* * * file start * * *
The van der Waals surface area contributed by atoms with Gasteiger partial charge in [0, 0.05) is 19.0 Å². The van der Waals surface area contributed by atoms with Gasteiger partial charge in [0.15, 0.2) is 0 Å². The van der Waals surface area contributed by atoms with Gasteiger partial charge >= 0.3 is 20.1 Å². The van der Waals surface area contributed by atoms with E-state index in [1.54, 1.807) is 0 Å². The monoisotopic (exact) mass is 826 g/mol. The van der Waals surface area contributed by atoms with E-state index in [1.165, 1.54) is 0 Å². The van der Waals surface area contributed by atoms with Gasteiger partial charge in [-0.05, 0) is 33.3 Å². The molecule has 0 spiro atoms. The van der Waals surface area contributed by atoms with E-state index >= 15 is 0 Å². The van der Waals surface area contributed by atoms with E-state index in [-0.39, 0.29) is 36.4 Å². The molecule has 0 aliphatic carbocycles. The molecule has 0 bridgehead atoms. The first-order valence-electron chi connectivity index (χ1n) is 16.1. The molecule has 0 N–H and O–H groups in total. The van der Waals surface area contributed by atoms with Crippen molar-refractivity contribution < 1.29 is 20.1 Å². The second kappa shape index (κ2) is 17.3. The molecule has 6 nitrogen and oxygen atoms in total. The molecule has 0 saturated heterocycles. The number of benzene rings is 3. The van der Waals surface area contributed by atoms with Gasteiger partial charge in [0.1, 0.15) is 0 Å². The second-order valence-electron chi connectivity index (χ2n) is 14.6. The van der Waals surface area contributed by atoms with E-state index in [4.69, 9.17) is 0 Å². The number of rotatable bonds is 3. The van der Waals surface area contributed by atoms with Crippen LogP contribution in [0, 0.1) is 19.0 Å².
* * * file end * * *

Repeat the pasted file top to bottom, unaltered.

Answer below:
The van der Waals surface area contributed by atoms with Gasteiger partial charge in [0, 0.05) is 19.0 Å². The van der Waals surface area contributed by atoms with Gasteiger partial charge in [0.15, 0.2) is 0 Å². The van der Waals surface area contributed by atoms with Gasteiger partial charge >= 0.3 is 20.1 Å². The van der Waals surface area contributed by atoms with E-state index in [1.54, 1.807) is 0 Å². The monoisotopic (exact) mass is 826 g/mol. The van der Waals surface area contributed by atoms with E-state index in [1.165, 1.54) is 0 Å². The van der Waals surface area contributed by atoms with Gasteiger partial charge in [-0.05, 0) is 33.3 Å². The molecule has 0 spiro atoms. The van der Waals surface area contributed by atoms with E-state index >= 15 is 0 Å². The van der Waals surface area contributed by atoms with E-state index in [-0.39, 0.29) is 36.4 Å². The molecule has 0 aliphatic carbocycles. The molecule has 0 bridgehead atoms. The first-order valence-electron chi connectivity index (χ1n) is 16.1. The molecule has 0 N–H and O–H groups in total. The van der Waals surface area contributed by atoms with Crippen molar-refractivity contribution < 1.29 is 20.1 Å². The second kappa shape index (κ2) is 17.3. The molecule has 6 nitrogen and oxygen atoms in total. The molecule has 0 saturated heterocycles. The number of benzene rings is 3. The van der Waals surface area contributed by atoms with Gasteiger partial charge in [0.1, 0.15) is 0 Å². The second-order valence-electron chi connectivity index (χ2n) is 14.6. The van der Waals surface area contributed by atoms with E-state index in [4.69, 9.17) is 0 Å². The number of rotatable bonds is 3. The van der Waals surface area contributed by atoms with Crippen LogP contribution in [0, 0.1) is 19.0 Å².